Japantown: The Tragedy of Little Tokyo

How much do you know about the history of Japantown?

A parade in Japantown. – On This Spot / City of Vancouver Archives

On this Spot tour description: “For Vancouver’s first 50 years this neighbourhood was home to thousands of Japanese who immigrated to Canada. This tour shows the rise of Japantown, the lives of the Nikkei, the community they created and the challenges that they faced. You will see how the entire community suddenly disappeared, exiled to internment camps away from the coast. After the Second World War they were scattered across the country so that no comparable Japantown exists in Canada today.”

The tour features 13 then-and-now cross-fade photo spots.

Chinatown: Resilience in the Face of Adversity

If you just love Chinatown, check out this tour.

Chinatown. – On This Spot / City of Vancouver Archives

On this Spot tour description: “Since Vancouver’s first days the Chinese have been here, forming an integral part of our society. Today we cherish this part of the city’s vibrant identity and find it difficult to conceive of a Vancouver without its Chinese influence, yet this was not always so. Chinatown exists today because of the struggles of thousands of immigrants who strove to make decent lives for themselves in an unwelcoming land.”

The tour features 15 then-and-now cross-fade photo spots.

The Great Fire of Vancouver – Gastown

Learn about the horrific day Vancouver was completely destroyed by a raging fire.

The Great Fire of Vancouver. – On This Spot / City of Vancouver Archives

On this Spot tour description: “On a quiet Sunday in June 1886, the newly-incorporated city of Vancouver was completely destroyed. A raging fire, whipped up by relentless winds and fueled by tinder-dry conditions, swept through the city, consuming all but a handful of buildings and killing some 28 people. In this tour we will follow in the footsteps of people fleeing the raging inferno. We’ll learn about life in Vancouver’s pioneer days, hear the harrowing tales of the people who lived through the fire, and see how Vancouver recovered and prospered, laying the groundwork for the city we know today.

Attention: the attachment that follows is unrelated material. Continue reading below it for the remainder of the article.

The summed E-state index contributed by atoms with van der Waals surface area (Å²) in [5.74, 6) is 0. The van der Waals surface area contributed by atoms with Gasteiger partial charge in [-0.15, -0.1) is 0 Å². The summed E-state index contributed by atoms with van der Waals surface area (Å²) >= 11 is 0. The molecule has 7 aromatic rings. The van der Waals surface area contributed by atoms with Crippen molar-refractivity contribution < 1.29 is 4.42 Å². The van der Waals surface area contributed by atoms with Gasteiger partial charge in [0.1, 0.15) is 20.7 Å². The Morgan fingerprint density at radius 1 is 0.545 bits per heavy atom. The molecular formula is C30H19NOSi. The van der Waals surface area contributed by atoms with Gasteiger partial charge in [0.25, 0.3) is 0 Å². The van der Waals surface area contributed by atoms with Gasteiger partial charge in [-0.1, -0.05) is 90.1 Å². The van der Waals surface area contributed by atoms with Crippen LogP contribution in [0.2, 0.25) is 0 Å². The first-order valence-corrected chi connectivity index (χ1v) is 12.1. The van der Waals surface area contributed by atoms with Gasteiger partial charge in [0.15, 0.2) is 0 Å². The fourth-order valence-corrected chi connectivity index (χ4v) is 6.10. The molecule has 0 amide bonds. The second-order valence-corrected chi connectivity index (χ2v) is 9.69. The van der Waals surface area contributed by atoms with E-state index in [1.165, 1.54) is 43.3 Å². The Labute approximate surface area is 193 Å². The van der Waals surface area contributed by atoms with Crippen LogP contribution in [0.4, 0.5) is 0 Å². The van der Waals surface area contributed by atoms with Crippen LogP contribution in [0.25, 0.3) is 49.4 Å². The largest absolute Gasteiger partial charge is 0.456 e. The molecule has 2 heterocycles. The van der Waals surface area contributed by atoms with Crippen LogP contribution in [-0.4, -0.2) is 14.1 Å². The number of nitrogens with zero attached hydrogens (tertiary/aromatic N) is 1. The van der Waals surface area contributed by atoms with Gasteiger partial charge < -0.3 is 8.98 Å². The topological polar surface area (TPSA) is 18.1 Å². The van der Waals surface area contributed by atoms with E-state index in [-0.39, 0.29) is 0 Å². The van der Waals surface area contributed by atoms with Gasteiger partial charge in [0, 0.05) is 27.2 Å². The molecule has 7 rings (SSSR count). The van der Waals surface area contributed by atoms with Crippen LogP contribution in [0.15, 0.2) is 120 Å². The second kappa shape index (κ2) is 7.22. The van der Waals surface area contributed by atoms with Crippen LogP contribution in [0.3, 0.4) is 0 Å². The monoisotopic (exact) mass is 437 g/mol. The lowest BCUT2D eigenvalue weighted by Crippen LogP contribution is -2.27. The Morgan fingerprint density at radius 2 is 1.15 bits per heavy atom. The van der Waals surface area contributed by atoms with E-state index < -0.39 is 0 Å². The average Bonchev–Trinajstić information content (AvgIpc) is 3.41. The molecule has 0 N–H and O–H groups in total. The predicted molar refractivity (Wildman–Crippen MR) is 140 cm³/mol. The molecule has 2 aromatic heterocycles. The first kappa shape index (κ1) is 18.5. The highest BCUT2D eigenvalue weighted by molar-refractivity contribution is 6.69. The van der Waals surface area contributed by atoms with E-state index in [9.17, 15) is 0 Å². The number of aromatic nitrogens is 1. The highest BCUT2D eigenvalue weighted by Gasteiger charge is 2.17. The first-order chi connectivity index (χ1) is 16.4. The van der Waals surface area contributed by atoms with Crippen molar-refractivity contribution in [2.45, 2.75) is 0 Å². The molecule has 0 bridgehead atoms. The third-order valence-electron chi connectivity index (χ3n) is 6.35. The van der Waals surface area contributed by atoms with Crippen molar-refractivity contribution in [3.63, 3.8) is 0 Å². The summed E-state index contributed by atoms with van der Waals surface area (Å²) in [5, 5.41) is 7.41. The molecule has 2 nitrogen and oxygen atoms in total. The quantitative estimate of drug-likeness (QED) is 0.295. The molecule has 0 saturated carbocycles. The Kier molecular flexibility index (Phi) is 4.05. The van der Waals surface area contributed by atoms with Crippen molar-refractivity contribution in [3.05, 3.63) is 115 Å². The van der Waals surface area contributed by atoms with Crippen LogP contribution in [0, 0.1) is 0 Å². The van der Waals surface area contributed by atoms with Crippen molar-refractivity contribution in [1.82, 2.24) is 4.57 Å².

The tour features 13 then-and-now cross-fade photo spots.

Real Estate Speculation: A City Built on Property Values

This tour is for the real-estate enthusiasts. You’ll learn about the defining real-estate events in Vancouver history.

Robson Street Houses. – On This Spot / City of Vancouver Archives

On this Spot tour description: “From the city’s founding in 1886, Vancouverites have had an almost neurotic obsession with their property values. Many of the defining events in this city’s early history, from the completion of the Canadian Pacific Railway and the establishment of Stanley Park, to the city’s layout and the name “Vancouver” itself, are all connected to the buying and selling of real estate.

The tour features 11 then-and-now cross-fade photo spots.

On This Spot will also be running a contest for who can do the best Then/Now rendition using the app camera editor and posting it on Instagram with the hashtags #BCHeritageWeek and #OnThisSpot. The best submission will receive $100 gift card to be used in our store on prints of their choosing.

Heritage Week runs from February 18 to 24 but that doesn’t mean you can’t check out the tours on the On This Spot app at a later date.

Find On This Spot on Instagram and Facebook.